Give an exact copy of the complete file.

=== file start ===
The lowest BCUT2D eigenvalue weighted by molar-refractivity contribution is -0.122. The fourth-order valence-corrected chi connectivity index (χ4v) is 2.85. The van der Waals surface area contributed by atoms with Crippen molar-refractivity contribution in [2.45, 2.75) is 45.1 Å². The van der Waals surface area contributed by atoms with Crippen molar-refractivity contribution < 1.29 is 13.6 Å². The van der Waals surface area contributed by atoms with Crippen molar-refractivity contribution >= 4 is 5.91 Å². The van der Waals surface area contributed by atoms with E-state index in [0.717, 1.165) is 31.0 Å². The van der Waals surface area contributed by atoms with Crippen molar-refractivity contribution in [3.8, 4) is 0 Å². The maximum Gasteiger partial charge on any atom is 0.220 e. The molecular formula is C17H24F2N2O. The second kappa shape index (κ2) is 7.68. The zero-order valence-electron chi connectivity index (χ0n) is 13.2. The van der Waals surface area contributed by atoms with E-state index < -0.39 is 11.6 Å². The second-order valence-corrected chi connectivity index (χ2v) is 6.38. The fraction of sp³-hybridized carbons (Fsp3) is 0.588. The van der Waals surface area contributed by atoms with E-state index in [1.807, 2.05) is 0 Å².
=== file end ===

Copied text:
The lowest BCUT2D eigenvalue weighted by molar-refractivity contribution is -0.122. The fourth-order valence-corrected chi connectivity index (χ4v) is 2.85. The van der Waals surface area contributed by atoms with Crippen molar-refractivity contribution in [2.45, 2.75) is 45.1 Å². The van der Waals surface area contributed by atoms with Crippen molar-refractivity contribution < 1.29 is 13.6 Å². The van der Waals surface area contributed by atoms with Crippen molar-refractivity contribution >= 4 is 5.91 Å². The van der Waals surface area contributed by atoms with E-state index in [0.717, 1.165) is 31.0 Å². The van der Waals surface area contributed by atoms with Crippen molar-refractivity contribution in [3.8, 4) is 0 Å². The maximum Gasteiger partial charge on any atom is 0.220 e. The molecular formula is C17H24F2N2O. The second kappa shape index (κ2) is 7.68. The zero-order valence-electron chi connectivity index (χ0n) is 13.2. The van der Waals surface area contributed by atoms with E-state index < -0.39 is 11.6 Å². The second-order valence-corrected chi connectivity index (χ2v) is 6.38. The fraction of sp³-hybridized carbons (Fsp3) is 0.588. The van der Waals surface area contributed by atoms with E-state index in [1.807, 2.05) is 0 Å².